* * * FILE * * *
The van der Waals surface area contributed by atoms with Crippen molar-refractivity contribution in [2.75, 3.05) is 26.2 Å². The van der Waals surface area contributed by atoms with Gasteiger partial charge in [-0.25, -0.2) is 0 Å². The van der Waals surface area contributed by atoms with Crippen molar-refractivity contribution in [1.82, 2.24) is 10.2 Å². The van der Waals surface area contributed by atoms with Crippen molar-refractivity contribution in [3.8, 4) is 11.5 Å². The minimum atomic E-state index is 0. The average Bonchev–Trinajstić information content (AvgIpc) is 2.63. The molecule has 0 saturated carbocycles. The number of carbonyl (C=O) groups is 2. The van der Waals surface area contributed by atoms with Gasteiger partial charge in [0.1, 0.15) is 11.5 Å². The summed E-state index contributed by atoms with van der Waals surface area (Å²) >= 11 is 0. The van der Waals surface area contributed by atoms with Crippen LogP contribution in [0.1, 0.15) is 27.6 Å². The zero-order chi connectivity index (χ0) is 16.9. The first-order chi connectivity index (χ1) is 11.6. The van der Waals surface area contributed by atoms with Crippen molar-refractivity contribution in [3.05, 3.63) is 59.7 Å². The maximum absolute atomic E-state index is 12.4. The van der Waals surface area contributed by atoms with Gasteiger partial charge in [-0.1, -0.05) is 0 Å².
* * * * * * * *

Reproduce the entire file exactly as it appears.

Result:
The van der Waals surface area contributed by atoms with Crippen molar-refractivity contribution in [2.75, 3.05) is 26.2 Å². The van der Waals surface area contributed by atoms with Gasteiger partial charge in [-0.25, -0.2) is 0 Å². The van der Waals surface area contributed by atoms with Crippen molar-refractivity contribution in [1.82, 2.24) is 10.2 Å². The van der Waals surface area contributed by atoms with Crippen molar-refractivity contribution in [3.8, 4) is 11.5 Å². The minimum atomic E-state index is 0. The average Bonchev–Trinajstić information content (AvgIpc) is 2.63. The molecule has 0 saturated carbocycles. The number of carbonyl (C=O) groups is 2. The van der Waals surface area contributed by atoms with Gasteiger partial charge in [0.1, 0.15) is 11.5 Å². The summed E-state index contributed by atoms with van der Waals surface area (Å²) >= 11 is 0. The van der Waals surface area contributed by atoms with Crippen LogP contribution in [0.1, 0.15) is 27.6 Å². The zero-order chi connectivity index (χ0) is 16.9. The first-order chi connectivity index (χ1) is 11.6. The van der Waals surface area contributed by atoms with Crippen molar-refractivity contribution in [3.05, 3.63) is 59.7 Å². The maximum absolute atomic E-state index is 12.4. The van der Waals surface area contributed by atoms with Gasteiger partial charge in [-0.1, -0.05) is 0 Å².